Bruce Gunther

Back Home

Coming home on those frigid nights,
the car filled with silence and cigarette smoke,
headlights cutting through darkness that felt
like a wicked embrace.
Looking out at flat farm fields covered
with snow, my brother curled asleep
as we shared the backseat.
They’d fought in the front – about
trivial matters that grew out of proportion
thanks to years of momentum and weariness,
then grew silent as the anger lingered
like a trip-wire.
Go to bed he said to us as soon as we
got inside, and we would – wearily
pulling off heavy clothes and sliding
under blankets – too exhausted to sleep
but waiting for the long, cut-to-the-bone
argument that was about to begin.
The February wind rattled the windowpanes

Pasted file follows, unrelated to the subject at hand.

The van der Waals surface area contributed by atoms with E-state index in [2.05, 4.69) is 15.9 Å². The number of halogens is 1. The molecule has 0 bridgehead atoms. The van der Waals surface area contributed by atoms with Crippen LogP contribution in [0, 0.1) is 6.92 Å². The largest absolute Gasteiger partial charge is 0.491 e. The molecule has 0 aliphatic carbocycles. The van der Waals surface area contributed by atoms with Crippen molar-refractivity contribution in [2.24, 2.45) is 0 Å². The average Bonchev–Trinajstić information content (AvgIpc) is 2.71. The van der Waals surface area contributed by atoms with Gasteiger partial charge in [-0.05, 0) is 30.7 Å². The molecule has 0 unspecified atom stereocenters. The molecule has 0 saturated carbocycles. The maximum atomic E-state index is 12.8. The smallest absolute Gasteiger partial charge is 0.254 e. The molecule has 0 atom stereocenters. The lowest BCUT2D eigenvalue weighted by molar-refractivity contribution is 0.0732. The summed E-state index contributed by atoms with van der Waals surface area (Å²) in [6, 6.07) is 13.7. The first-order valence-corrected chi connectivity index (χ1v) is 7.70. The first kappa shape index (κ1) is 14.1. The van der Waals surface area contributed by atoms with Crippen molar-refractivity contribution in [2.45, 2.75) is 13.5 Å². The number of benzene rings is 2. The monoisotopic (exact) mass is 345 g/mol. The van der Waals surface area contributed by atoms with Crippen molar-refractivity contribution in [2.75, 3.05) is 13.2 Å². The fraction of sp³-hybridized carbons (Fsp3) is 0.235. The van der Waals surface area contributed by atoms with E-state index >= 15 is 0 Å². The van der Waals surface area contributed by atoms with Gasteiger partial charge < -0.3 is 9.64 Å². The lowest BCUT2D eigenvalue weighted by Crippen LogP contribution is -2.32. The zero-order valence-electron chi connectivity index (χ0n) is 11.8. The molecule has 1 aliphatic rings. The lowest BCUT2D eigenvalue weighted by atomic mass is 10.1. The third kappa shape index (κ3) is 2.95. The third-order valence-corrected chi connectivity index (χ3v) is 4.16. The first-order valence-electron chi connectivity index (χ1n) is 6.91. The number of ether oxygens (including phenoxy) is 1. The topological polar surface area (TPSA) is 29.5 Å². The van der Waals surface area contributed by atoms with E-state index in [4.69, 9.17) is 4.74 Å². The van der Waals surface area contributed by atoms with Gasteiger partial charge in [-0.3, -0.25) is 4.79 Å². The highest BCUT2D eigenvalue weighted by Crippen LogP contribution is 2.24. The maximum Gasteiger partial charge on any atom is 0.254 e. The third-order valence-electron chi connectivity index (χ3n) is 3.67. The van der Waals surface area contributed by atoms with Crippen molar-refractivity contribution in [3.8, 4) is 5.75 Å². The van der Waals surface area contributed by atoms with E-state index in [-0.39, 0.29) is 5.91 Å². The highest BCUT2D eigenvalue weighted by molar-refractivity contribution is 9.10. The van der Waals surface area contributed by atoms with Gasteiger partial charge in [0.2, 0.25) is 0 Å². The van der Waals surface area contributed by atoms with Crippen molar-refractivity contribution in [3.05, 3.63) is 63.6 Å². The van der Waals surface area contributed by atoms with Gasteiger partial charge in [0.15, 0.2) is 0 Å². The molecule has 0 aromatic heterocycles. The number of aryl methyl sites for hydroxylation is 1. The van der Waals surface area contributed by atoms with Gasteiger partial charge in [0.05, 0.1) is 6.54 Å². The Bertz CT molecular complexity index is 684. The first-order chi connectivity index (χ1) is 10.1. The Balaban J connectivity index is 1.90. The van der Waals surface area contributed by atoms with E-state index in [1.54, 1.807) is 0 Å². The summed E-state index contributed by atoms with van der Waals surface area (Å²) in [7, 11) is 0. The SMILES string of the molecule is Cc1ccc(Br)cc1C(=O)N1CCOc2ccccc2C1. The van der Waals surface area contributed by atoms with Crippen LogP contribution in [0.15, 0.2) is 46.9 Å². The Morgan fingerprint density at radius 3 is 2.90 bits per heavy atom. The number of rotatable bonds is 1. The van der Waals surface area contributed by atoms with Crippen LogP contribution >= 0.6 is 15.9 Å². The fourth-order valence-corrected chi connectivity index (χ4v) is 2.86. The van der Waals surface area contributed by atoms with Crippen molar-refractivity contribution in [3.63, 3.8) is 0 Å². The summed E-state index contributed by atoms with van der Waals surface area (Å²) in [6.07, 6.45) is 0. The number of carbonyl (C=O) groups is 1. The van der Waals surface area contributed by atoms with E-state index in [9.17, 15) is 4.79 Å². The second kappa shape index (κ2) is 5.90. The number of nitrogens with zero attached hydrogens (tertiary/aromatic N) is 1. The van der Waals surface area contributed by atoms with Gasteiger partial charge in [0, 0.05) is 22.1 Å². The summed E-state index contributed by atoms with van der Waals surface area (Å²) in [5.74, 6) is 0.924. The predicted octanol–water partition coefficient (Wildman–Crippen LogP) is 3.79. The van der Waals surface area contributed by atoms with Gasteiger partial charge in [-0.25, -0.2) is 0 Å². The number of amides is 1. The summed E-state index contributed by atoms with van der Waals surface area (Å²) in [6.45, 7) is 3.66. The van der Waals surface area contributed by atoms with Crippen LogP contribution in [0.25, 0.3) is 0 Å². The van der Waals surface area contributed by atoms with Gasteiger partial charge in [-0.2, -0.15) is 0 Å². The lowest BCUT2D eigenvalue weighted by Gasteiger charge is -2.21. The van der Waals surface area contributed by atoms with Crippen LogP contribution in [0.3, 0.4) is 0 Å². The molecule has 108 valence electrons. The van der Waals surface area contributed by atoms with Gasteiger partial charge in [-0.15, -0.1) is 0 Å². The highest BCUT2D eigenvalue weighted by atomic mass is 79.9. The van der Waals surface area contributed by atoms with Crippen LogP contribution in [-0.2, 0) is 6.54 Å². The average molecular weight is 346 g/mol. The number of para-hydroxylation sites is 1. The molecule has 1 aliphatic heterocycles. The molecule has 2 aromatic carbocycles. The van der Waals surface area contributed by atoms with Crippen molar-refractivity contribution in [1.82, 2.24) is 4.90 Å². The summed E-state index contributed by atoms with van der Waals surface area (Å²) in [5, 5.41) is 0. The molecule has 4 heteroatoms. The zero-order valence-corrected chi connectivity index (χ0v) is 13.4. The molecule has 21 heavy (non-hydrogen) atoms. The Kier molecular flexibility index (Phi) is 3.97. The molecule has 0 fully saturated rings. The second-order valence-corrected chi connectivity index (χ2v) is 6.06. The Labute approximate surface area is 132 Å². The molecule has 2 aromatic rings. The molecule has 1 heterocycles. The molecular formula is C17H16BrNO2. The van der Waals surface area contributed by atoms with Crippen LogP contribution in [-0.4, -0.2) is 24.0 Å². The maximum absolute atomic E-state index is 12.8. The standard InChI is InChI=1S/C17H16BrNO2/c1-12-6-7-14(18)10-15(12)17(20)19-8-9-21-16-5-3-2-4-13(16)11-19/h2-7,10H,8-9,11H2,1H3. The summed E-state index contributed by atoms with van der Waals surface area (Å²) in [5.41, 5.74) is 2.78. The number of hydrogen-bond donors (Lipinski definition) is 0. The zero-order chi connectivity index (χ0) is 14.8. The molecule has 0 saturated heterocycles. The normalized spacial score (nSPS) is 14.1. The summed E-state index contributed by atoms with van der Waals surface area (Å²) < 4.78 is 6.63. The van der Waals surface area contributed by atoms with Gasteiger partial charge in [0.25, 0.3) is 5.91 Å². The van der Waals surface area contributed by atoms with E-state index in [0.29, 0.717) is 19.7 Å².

as if a prelude to madness.


Coldest Day of Winter

Walking by the river
into a merciless wind
that takes tiny bites
from your cheeks
while the first sun
in days hangs uselessly
above, you barely
resist the urge to stop
and laugh at the absurdity
of it all.

© Bruce Gunther

Bruce Gunther is a former journalist and writer who lives in Michigan. He’s a graduate of Central Michigan University. His poems have appeared in the Loch Raven Review, the Dunes Review, Modern Haiku, Arc Poetry, and others.

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